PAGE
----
Last week, Design Observer posted about Bodega Down Bronx, a video created by Brooklyn-based Center for Urban Pedagogy (CUP) in collaboration with high school students at New Settlement’s Bronx Helpers, a civic engagement and leadership oriented learning organization.
In the video, the students give a tour of their local bodegas, investigating why corner stores in poor neighborhoods, like the South Bronx, stock potato chips and Twinkies while corner stores in affluent areas like Carroll Gardens are stocked with fresh fruits and vegetables. They met with people at all levels along the bodega food chain, from shopkeepers and customers, to distributors and drivers. They also met with nutrition professors and even a U.S. congresswoman.
While it’s easy to say Bodegas in poor neighborhoods stock bad food because customers in those neighborhoods only buy bad food, the issues are a bit more complex – it’s a matter of education and possibly even legislation. The video explores the question in further detail and touches on key issues such as the incidence of diabetes in the South Bronx and how it relates to the food market supply chain. I highly recommend you watch it.
I can never resist a trip down memory lane, especially when it relates to food, so in the spirit of Bodega Down, I’ve decided to create a Top 13 list of Bodega Foods ca. 1990-1997. I have chosen this time period because it was when my Bodega index was at its highest. I went to Stop-1 on the corner of South Burnett Street in East Orange NJ every morning before elementary school, and when I got to school, I also went to the Bodega just across from the playground.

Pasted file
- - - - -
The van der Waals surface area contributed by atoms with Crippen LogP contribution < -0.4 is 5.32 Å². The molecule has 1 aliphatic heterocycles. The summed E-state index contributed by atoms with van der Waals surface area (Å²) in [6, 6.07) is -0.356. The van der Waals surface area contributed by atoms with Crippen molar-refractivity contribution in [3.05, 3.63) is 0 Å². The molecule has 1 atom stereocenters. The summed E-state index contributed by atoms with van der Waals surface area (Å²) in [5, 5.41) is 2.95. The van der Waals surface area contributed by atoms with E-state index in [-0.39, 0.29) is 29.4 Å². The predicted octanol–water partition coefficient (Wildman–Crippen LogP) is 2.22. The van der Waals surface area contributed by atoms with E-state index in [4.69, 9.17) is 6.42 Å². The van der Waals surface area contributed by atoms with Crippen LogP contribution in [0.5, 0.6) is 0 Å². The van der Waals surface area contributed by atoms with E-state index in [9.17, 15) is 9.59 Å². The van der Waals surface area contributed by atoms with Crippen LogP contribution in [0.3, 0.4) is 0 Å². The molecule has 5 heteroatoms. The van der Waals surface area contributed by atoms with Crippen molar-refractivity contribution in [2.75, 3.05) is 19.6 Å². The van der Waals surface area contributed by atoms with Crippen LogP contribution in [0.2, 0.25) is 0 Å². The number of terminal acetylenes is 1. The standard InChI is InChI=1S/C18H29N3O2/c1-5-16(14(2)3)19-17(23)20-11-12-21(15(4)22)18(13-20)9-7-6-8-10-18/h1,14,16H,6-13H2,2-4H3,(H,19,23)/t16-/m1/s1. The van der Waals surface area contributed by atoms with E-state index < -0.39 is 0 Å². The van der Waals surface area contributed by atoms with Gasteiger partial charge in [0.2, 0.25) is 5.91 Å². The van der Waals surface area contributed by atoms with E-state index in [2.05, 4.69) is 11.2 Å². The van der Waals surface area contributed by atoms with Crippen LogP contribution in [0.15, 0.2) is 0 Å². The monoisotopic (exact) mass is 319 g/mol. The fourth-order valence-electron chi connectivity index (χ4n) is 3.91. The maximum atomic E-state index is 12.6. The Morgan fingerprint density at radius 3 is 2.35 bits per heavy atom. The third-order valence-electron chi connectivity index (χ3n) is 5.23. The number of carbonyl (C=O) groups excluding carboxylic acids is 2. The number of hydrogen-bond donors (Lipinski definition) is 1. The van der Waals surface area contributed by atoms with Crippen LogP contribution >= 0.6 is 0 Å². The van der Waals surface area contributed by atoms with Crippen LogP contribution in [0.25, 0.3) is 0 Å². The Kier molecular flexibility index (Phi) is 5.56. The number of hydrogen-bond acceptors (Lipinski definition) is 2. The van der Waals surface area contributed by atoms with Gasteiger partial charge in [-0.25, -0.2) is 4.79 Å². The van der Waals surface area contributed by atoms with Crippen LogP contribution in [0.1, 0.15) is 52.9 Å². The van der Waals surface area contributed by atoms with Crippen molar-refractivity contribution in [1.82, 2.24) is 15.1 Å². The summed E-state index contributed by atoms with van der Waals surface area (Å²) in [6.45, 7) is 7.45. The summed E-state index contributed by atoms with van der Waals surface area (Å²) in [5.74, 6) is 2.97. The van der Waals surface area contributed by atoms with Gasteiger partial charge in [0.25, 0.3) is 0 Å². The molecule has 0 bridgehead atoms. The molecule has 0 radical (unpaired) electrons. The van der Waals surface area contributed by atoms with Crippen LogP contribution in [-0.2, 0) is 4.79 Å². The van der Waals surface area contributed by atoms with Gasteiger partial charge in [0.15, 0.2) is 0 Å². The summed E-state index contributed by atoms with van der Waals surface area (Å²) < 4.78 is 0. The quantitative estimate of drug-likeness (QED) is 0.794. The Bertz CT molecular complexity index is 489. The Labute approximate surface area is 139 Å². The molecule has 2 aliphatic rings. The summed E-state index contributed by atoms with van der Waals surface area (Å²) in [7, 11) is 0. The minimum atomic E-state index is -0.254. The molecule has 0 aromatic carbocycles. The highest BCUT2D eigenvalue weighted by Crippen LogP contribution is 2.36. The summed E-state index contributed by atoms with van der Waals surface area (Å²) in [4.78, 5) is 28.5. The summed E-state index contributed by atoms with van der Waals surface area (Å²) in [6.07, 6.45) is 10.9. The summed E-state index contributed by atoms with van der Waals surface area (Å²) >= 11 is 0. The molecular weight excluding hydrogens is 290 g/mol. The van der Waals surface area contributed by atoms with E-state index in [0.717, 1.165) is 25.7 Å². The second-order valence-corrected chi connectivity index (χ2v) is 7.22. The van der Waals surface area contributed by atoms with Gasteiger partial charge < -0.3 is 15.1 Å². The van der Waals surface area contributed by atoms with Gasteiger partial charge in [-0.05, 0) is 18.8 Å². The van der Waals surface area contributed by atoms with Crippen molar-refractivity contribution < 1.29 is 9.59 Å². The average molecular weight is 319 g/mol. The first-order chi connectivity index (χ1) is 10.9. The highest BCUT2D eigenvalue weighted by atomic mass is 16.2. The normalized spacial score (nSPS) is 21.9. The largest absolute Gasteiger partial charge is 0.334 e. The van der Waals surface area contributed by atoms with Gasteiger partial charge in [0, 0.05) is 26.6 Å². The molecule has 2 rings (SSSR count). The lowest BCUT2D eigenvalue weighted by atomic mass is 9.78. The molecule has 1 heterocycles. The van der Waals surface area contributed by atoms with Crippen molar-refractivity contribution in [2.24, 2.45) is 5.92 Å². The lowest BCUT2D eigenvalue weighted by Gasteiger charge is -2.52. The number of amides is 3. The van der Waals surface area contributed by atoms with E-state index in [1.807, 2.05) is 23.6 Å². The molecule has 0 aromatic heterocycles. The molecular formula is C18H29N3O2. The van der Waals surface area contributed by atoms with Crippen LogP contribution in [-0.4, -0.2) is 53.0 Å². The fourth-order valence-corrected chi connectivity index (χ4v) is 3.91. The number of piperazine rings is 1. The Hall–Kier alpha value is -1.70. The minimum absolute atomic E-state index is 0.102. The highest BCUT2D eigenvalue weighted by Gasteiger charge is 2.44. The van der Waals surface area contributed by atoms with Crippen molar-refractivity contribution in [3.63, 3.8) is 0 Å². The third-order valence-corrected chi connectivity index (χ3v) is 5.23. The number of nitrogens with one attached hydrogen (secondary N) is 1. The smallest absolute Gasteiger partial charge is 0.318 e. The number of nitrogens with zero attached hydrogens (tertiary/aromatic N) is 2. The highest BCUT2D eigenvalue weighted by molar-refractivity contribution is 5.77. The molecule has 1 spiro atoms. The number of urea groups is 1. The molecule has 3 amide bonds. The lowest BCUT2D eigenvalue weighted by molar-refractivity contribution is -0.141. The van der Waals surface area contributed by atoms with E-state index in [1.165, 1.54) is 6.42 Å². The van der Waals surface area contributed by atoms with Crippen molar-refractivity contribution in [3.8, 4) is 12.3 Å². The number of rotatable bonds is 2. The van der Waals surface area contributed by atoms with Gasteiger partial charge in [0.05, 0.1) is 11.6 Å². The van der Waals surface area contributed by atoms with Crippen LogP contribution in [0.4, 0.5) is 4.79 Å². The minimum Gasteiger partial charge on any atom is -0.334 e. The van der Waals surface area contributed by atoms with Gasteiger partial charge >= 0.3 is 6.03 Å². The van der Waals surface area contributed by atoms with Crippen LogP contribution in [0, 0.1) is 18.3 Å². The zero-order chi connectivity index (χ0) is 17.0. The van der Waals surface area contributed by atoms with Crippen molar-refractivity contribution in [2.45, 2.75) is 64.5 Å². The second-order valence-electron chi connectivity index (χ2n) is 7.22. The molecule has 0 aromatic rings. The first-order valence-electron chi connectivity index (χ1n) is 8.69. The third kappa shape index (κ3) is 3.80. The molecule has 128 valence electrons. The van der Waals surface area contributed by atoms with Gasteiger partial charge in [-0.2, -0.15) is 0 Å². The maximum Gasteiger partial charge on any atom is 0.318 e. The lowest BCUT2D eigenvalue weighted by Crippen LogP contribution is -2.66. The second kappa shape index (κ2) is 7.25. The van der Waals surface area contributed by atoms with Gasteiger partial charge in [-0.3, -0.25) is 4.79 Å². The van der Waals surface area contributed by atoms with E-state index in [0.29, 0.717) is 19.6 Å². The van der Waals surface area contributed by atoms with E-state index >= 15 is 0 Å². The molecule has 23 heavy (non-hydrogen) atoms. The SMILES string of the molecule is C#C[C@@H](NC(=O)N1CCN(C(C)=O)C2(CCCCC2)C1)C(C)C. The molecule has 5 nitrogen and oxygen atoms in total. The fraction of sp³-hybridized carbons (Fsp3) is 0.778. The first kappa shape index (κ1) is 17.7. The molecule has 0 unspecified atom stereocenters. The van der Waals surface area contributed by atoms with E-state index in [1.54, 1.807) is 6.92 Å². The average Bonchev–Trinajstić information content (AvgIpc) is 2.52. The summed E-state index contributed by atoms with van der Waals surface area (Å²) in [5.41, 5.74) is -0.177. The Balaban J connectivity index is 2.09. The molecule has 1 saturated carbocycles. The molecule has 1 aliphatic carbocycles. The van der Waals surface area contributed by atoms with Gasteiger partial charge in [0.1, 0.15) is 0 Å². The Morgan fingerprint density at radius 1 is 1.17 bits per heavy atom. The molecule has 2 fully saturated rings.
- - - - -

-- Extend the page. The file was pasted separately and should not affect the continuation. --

I know, two trips to the bodega before school seems excessive, but one store had the potato chip game on lock-down and the other store had the largest bulletproof candy case I have ever seen, even to this day. Plus, with a $20 per week allowance and virtually no expenses (aside from comic books and video games) I was practically swimming in expendable income.
I now present to you, The Top 13 Bodega Foods (of East Orange, NJ) ca. 1990-1997.
13. Pickle In A Bag
Truthfully, these didn’t sell very well in my neighborhood but they were so weird they had to make the list. I remember seeing them at the corner store and thinking they looked really gross. However, I was an adventurous child so I bought one once. It wasn’t bad but I definitely never bought one again.
12. Charleston Chew
Charleston chews are the Mazda Miata of chocolate bars. They’re tiny, yet flashy enough to get your attention. They’re delicious but deep down inside you know you’d much prefer a bigger more robust candy bar. The only reason you got a Charleston Chew was because its small size allowed for virtually undetectable mid-class snacking. If you were caught, you could chew and swallow the bar in its entirety before the teacher even got to your desk.
11. Winterfresh Gum
When Winterfresh dropped in 1994, it changed the gum game forever. I don’t know if it was the packaging, or just that it was a new flavor, but it quickly became understood that chewing Winterfresh was considered cool. I, personally, think it tastes like doo-doo mint but for some reason, kids in my neighborhood couldn’t get enough.
10. Pineapple Soda
Orange Soda hasn’t always been the drink of choice for the developing urban child. Before Keenan and Kel came along and made Sunkist popular, there was Pineappple Soda. At 50 cents a bottle, it was certainly cheap, but don’t let the price fool you. The flavor was somewhere between Kool-Aid and candy — only carbonated.
9. Wise Cheez Doodles
These came in two flavors, puffed and crunchy. Though very different, both were equally delicious. I recall crunchy being more popular than puffed. However, both flavors turn your hands Oompah Loompah orange.
8. Slim Jim
When Macho Man Randy Savage started interrupting the 7am-before-school-while-eating-a-bowl-of-cereal cartoon line-up, covered head-to-toe in melted garbage bags and piñata scraps, and wailing on and on about Slim Jims, it was a little unnerving, but the sheer absurdity of it was intriguing. After all, Macho Man was a WWF superstar, and even though he was basically Hulk Hogan on PCP, his endorsement of a product meant something to us kids. Within weeks of those commercials, kids all over my neighborhood were walking around with greasy little beef jerky stained fingers, trying to recreate the elusive SNAP from the commercials.